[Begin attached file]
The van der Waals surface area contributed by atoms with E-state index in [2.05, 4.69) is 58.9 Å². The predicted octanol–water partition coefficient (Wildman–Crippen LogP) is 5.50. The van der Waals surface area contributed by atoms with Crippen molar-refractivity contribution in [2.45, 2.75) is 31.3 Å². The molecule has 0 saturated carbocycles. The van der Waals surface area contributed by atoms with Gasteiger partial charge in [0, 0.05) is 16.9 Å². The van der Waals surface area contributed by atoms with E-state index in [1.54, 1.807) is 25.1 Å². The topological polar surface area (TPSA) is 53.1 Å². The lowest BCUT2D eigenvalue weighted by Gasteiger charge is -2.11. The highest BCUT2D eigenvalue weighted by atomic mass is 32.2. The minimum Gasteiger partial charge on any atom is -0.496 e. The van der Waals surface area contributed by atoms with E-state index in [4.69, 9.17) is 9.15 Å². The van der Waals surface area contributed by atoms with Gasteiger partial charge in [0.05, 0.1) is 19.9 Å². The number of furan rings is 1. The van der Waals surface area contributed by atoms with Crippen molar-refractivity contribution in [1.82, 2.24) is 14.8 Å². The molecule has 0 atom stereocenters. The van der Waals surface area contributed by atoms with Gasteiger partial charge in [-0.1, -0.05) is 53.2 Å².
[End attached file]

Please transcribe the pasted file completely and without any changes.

The van der Waals surface area contributed by atoms with E-state index in [2.05, 4.69) is 58.9 Å². The predicted octanol–water partition coefficient (Wildman–Crippen LogP) is 5.50. The van der Waals surface area contributed by atoms with Crippen molar-refractivity contribution in [2.45, 2.75) is 31.3 Å². The molecule has 0 saturated carbocycles. The van der Waals surface area contributed by atoms with Gasteiger partial charge in [0, 0.05) is 16.9 Å². The van der Waals surface area contributed by atoms with E-state index in [1.54, 1.807) is 25.1 Å². The topological polar surface area (TPSA) is 53.1 Å². The lowest BCUT2D eigenvalue weighted by Gasteiger charge is -2.11. The highest BCUT2D eigenvalue weighted by atomic mass is 32.2. The minimum Gasteiger partial charge on any atom is -0.496 e. The van der Waals surface area contributed by atoms with E-state index in [4.69, 9.17) is 9.15 Å². The van der Waals surface area contributed by atoms with Gasteiger partial charge in [0.05, 0.1) is 19.9 Å². The number of furan rings is 1. The van der Waals surface area contributed by atoms with Crippen molar-refractivity contribution in [1.82, 2.24) is 14.8 Å². The molecule has 0 atom stereocenters. The van der Waals surface area contributed by atoms with Gasteiger partial charge in [-0.1, -0.05) is 53.2 Å².